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Norfolk - Watton

Kelly's Directory for Cambridgeshire, Norfolk & Suffolk, 1883, pp.546-8.

[Complete entry. Transcription Copyright © E.C. ("Paddy") Apling]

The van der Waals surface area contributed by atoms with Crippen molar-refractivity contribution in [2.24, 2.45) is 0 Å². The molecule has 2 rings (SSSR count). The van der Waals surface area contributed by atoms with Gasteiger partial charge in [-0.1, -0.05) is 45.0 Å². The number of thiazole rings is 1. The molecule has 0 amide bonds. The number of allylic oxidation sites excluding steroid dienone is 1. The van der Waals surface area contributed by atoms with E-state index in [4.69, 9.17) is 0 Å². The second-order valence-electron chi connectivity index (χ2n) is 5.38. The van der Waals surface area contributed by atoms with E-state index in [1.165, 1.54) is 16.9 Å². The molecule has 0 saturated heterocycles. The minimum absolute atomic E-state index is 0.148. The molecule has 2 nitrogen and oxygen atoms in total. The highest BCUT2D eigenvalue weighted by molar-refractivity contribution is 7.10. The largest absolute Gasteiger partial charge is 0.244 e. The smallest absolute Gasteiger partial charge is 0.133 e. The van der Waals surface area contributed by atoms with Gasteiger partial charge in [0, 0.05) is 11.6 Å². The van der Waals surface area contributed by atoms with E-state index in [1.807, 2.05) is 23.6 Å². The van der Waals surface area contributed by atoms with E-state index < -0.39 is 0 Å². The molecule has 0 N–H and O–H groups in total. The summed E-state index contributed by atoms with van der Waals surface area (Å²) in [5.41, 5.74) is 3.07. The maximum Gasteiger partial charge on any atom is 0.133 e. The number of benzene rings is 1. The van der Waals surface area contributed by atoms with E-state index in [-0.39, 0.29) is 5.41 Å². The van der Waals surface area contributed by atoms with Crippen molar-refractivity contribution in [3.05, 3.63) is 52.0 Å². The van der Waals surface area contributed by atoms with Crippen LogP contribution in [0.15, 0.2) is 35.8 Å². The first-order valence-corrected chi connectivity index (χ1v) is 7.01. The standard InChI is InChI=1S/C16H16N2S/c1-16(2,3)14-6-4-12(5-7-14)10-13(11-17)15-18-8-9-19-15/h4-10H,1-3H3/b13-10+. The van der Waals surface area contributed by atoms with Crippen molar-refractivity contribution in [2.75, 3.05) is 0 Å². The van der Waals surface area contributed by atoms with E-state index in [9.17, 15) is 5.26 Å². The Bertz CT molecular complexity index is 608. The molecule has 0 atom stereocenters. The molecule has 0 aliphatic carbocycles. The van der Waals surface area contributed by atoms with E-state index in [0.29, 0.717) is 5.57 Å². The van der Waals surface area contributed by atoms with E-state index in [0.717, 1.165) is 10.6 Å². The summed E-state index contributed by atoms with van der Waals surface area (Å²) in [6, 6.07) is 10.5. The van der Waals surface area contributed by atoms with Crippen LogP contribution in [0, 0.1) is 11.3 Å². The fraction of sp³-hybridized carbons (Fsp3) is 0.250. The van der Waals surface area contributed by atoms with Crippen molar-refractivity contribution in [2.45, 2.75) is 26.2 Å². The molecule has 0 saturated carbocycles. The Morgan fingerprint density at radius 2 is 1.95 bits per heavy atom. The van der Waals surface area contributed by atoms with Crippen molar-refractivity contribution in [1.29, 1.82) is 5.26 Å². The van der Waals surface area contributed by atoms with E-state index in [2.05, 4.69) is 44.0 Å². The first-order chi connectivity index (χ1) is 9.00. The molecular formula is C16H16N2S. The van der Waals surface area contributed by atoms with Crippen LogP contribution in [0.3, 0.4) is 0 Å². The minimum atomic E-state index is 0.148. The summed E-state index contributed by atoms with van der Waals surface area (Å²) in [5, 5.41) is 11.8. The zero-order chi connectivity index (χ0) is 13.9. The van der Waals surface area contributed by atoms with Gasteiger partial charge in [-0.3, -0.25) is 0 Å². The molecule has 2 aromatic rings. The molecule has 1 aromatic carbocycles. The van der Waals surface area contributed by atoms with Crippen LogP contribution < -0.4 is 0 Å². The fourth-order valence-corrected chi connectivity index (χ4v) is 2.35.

WATTON is a parish, small market town, polling place for the Western division of the county and station on the Great Eastern, Thetford and Watton railway. The town is situated just within the woodland district but near the open part, in a remarkably healthy and fertile country 10 miles south from East Dereham, and 10 south-east from Swaffham, 21 west-by-south from Norwich, and 96 from London, in Wayland hundred and union, Attleborough county court district, rural deanery of Breccles, and archdeaconry and diocese of Norwich: this is a place of considerable trade, forming, as it does, a kind of little metropolis of a number of surrounding parishes. There is a quaint old rebus or device on the clock-house, expressive of the name of the town: it consists of a W, a hare, and a tun; a hare was often called by the country people a "Wat," which joined with "tun," makes, in the conceit of early times, "Watton." The town chiefly consists of one wide street, and is lighted with gas. The Watton and Swaffham line between these towns complete the railway communication between Lynn and Thetford. The church of St. Mary, partly Norman and partly Gothic, was built close to the old manor house of Watton Hall (though the latter is now no longer to be seen), and stands some little distance to the east end of the town: it was built about the time of Henry I. and was originally dedicated to St. Giles, though afterwards it was rededicated to St. Mary: the tower is round at the base, with an octagonal top and contains 3 large bells: the church has been thoroughly restored, the floor lowered to the original level and open benches placed throughout instead of the old pews; a handsome oak screen, pulpit and lectern were introduced and a vestry built; an organ with three manuals and 2¾ octaves of pedals was also erected and a beautiful reading desk has since been added: a curious poor-box is preserved bearing the date 1552: over the chancel arch, outside the church, is a beautiful and perfect specimen of a crucifix, carved in stone, which was originally placed over the north porch: there are several monuments to the families of Wodehouse, Samuel, Hammond, Raby and Hicks: six of the windows are stained, two having been presented by the Rev. W. C. Hodgson, a former vicar. The register dates from the year 1539. The living is a discharged vicarage, yearly value £190 with residence and 12A. 0R. 19P. of glebe, in the gift of Joseph Trueman Mills esq. of Clermont, Little Cressingham, and held since 1867 by the Rev. Thomas Brookes Wrenford of St. Bees. The vicarage house and grounds have been greatly enlarged and improved. In the town are almshouses for four poor widows, founded in 1612 by Edward Goffe, who endowed them with a yearly rent charge of £5; they were rebuilt in 1820 by R. Harvey esq. Almshouses were also built by Mr. Edward Stephens, of Watton, who in 1840 conveyed them to trustees for the benefit of four poor married couples of the ages of sixty years, who have resided in the parish for not less then thirty years. In the year 1870 a scheme for the regulation of certain Watton charities was obtained from the Charity Commissioners, through the instrumentality of the vicar: it provides that certain land in the parish, allotted under the Watton Enclosure Act 1802, amounting to about 60A. 1R. 28P. with the buildings thereon, and let for £138 a year, shall be held by the lord of the manor, the vicar, the churchwardens, and overseers, and two others, in trust for the benefit of the poor and deserving inhabitants of Watton as they may from time to time select: the income of the charities is usually expended in the purchase of coals and bread, but the trustees have power also to supply the deserving poor with clothes, bedding, medical and other aid in sickness, and with pecuniary aid in special cases. This charity is called "The Poor's Allotment Charity:" by the same scheme certain land in the parish belonging to the church amounting to about 12A. 1R. 26P. with the buildings thereon, and let for £51 a year, was settled upon the vicar and churchwardens, in trust to apply the income towards providing for the maintenance, repairs; and insurance against fire of the parish church, and to defraying the other expenses usually provided for by a church-rate, or legally payable thereout: this charity is called in the scheme "The Church Lands Charity." The Wayland Hall, a building of brick and stone in the style prevailing in the time of Henry VII. was built by shareholders, in 1853, in the Market place, and is of great benefit to the town and neighbourhood: it comprises a corn hall, magistrates' rooms, library and committee rooms: it has a roof of timber work, with hammer-beams and spandrils, with open tracery, and the windows are framed so as to be in perfect keeping with the general character of the edifice: it was built from the designs of Mr. C. Lamb. In 1204 a writ was brought to inquire whether the market, granted to John de Vaux, who held the manor of Watton Hall, was not prejudicial to the market of Saham, and it being found to be so, the writ was recalled; but Oliver de Vaux, at the end of the same year, obtained a new charter, under which the market was to be held every Wednesday, and it still continues to be held on the same day. The Railway Hotel, a commodious building facing the station, the George and the Crown are the principal hotels. A County Police Station was built in 1856, at the junction of the Norwich and Thetford roads, at which there is stationed an inspector and one constable. Messrs. Gurneys and Co. of Norwich, have a branch bank here. On the south side of the town is Wayland (or Wailing) Wood, the property of Lord Walsingham, of Merton Hall: it deserves notice, inasmuch as it is confidently believed by the country people to have been the scene of the murder of "The Babes in the Wood" by their cruel uncle: a carved mantelshelf displaying the story, and forming part of a very ancient building in this wood, probably gave rise to this quaint tradition, which is in a measure corroborated by the old ballad entitled "The Two Children in the Wood"; or The Norfolk Gentleman's Last Will and Testament;" it will be found in "Percy's Reliques." Joseph Trueman Mills esq. J.P. is lord of the manor of Watton Hall, and the manor of Rockolls belongs to J. E. Alexander esq. The principal landowners are Lord Walsingham J.P. Sir Charles Harvey Harvey bart. Joseph Trueman Mills esq. J.P. Frederick Lake esq. and others. The area is 1,807 acres; rateable value £7,533; the population in 1881 was 1,407.